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Coeliac Disease in Children

Coeliac disease is often talked about, but what exactly is it? And how can it impact children?

What is coeliac disease?

Coeliac disease is an autoimmune condition where the body cannot process gluten and so the immune system starts to attack its own tissues. This can cause damage to your gut and lead to a range of symptoms including bloating, diarrhoea and stomach pain.

Coeliac disease can also lead to tiredness, weight loss, itchy rashes and indigestion.

What contains gluten?

Gluten can be found in a range of foods including most types of bread, cakes, pasta, breakfast cereals and some ready meals. There can also be traces of gluten in some children’s play items such as play dough.

Can children have coeliac disease?

Sadly, yes. Estimates say that as many as 1 in 100 children in the UK have coeliac disease. This jumps to 1 in 10 if a close family member such as parent or sibling has the condition.

However, because the symptoms are often associated with other illnesses, many children are misdiagnosed or not diagnosed at all.

If you suspect your child may have coeliac disease based on their symptoms – bloating, stomach pains, diarrhoea, extreme tiredness – then do consult your GP. They, in turn, should refer you to a child specialist for further testing.

Living with coeliac disease

So, your child has been diagnosed with coeliac disease. What next? Well fortunately there are a range of leaflets and websites which offer support.

A few top tips include:

Nursery, playgroup and school: When your child starts nursery, playgroup or school it is important to be upfront with their care provider or teacher. You should tell them your child has coeliac disease and explain what it is if they are unsure. We advise you supply them with a list of which foods can be eaten and which can’t, so they are able to plan ahead. There is nothing to be ashamed of. Many children – adults too – have different dietary requirements and this is increasingly accepted in most areas of life.

Playtime: It’s important to check, both at home and at school, that play materials don’t include gluten. Make sure that items such as glue, crayons and play dough are gluten free. They can sometimes include gluten, and although they are not typically edible, we know that doesn’t stop some children!

School meals and trips: Speak with the teachers or staff who provide school meals and remind them your child needs a gluten free diet. You may decide to provide a packed lunch for your child to be safe, but just make sure they don’t “swap” food with friends, as tempting as that may be!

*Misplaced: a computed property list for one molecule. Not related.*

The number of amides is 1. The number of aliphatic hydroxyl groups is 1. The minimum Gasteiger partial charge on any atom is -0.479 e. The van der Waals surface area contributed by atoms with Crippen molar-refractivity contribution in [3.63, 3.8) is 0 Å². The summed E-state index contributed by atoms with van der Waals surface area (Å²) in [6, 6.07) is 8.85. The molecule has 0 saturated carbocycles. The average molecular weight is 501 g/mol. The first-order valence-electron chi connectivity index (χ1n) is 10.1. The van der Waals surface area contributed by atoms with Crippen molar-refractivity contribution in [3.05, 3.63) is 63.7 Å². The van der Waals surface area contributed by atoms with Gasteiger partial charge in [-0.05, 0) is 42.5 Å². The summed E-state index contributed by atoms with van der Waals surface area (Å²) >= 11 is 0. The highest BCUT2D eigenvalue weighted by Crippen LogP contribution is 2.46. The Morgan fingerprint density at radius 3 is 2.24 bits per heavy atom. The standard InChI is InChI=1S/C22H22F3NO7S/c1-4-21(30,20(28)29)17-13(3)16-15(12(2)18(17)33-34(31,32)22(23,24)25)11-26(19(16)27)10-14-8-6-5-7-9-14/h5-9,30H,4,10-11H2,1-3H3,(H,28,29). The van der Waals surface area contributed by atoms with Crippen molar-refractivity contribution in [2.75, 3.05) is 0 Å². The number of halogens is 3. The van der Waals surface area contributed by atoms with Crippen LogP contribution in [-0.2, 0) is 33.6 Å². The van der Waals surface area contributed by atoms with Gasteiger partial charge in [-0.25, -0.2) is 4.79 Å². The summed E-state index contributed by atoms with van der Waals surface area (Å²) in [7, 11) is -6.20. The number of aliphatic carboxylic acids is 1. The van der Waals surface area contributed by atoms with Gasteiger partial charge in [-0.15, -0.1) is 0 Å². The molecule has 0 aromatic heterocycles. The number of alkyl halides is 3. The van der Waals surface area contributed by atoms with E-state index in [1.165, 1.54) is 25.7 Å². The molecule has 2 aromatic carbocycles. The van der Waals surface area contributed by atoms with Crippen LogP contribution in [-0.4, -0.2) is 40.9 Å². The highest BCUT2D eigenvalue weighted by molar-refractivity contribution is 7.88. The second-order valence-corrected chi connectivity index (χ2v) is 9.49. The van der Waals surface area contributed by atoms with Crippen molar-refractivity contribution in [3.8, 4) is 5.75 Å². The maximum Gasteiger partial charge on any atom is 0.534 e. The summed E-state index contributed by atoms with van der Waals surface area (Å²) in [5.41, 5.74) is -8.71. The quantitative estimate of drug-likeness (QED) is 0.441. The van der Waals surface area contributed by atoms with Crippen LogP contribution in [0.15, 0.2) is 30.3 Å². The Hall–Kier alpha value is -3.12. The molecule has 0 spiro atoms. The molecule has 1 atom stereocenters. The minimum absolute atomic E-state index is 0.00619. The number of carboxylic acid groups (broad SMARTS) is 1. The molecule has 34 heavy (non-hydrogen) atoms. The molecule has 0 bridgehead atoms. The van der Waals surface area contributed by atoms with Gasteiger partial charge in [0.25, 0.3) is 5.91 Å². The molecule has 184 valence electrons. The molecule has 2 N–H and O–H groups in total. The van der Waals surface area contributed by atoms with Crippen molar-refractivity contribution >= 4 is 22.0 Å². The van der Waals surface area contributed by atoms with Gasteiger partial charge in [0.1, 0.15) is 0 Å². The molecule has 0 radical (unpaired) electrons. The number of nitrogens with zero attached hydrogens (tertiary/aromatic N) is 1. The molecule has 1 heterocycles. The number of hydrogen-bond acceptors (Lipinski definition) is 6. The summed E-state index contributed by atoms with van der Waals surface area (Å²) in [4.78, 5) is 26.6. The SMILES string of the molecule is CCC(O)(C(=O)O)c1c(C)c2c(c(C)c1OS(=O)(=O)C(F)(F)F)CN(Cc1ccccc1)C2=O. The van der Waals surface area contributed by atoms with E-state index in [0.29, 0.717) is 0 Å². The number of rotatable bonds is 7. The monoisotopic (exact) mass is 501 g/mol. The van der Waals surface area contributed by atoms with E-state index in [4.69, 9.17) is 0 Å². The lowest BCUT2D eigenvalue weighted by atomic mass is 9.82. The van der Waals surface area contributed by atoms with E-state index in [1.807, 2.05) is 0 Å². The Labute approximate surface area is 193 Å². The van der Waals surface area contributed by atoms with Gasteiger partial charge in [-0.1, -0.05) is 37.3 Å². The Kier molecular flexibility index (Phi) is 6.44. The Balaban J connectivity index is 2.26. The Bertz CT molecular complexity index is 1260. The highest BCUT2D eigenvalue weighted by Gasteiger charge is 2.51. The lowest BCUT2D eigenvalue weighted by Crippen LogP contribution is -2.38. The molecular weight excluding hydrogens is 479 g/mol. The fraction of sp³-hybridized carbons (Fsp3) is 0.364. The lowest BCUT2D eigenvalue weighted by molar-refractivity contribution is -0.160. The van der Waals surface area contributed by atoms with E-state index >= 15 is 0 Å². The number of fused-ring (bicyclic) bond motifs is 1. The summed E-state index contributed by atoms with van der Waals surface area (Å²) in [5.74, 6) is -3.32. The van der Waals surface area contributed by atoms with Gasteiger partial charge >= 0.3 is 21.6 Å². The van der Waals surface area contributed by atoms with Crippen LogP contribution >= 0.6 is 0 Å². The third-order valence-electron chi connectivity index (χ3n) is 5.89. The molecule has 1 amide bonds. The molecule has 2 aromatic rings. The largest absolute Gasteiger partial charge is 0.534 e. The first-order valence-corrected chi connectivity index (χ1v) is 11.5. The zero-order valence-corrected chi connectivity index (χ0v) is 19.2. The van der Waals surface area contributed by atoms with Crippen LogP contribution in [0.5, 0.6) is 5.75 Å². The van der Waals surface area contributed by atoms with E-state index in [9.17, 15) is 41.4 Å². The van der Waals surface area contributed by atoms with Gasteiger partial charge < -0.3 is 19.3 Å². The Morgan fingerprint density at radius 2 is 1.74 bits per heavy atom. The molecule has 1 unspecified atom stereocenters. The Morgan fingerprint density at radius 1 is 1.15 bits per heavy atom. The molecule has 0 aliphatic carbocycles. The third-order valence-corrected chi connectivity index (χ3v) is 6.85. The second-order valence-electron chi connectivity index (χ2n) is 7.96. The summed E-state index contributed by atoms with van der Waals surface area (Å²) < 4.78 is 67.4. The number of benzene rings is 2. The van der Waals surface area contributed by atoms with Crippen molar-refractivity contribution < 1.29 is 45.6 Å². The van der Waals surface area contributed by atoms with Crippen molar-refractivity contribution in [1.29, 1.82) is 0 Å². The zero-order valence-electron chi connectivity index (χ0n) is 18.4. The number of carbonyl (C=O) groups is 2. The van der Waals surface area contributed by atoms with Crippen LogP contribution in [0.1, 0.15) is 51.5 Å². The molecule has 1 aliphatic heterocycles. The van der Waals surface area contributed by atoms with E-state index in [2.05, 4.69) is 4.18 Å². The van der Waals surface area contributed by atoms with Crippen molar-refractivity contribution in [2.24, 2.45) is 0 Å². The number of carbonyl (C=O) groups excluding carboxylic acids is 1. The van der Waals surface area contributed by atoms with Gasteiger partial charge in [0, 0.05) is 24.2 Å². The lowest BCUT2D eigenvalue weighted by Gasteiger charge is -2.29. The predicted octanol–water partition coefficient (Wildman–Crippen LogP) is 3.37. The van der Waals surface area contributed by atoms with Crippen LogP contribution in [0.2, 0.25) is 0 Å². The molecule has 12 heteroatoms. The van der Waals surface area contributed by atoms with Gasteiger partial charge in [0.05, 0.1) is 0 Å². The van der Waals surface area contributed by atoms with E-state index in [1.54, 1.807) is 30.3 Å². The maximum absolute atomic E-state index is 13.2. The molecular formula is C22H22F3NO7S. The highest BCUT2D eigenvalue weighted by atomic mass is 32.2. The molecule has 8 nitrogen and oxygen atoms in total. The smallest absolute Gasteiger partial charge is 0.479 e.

Going to a party: Again, communication is key. If your child is going to a party where there will be food explain the situation to the other parents. In most cases they should be able to provide gluten free alternatives, but if not, you could take some along yourself and offer to other families. This can be a great conversation starter.

Cross contamination: It is vital to try to avoid any kind of cross contamination. The risk of this can be especially obvious at school. Perhaps your child has been involved in a craft activity where other children have been using dry pasta or cookie dough and they accidentally get some on their hands. This can be a cause for concern, which is why it is all the more important to ensure all your child’s teachers and carers are aware of coeliac disease and its symptoms.

What does this have to do with thumb sucking?

You may wonder why a website dedicated to stopping thumb sucking has published an article about coeliac disease. How are they connected?

Well, the answer lies in cross contamination.

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We all know that children frequently put fingers and thumbs in their mouths, and some are persistent thumb suckers. This can pose a real risk to children who have coeliac disease. As parents we can do everything possible to help our child. We can inform their teachers, prepare gluten-free packed lunches, avoid certain craft products, but if your child sucks their thumb there is still the possibility they will swallow gluten.

And this is not just a theory. We have heard from a number of parents with these concerns. One mum recently told us:

“As a coeliac parent getting my daughter to stop sucking her thumb has been on the list since diagnosis due to the risk of her accidentally consuming gluten. We’ve been using Thumbsie to help her along her way. If you have a coeliac child, I can highly recommend them.”

If your child has coeliac disease, or other conditions where you are worried about cross contamination, we highly recommend purchasing a Thumbsie thumb or finger glove. Check out our range of products here.


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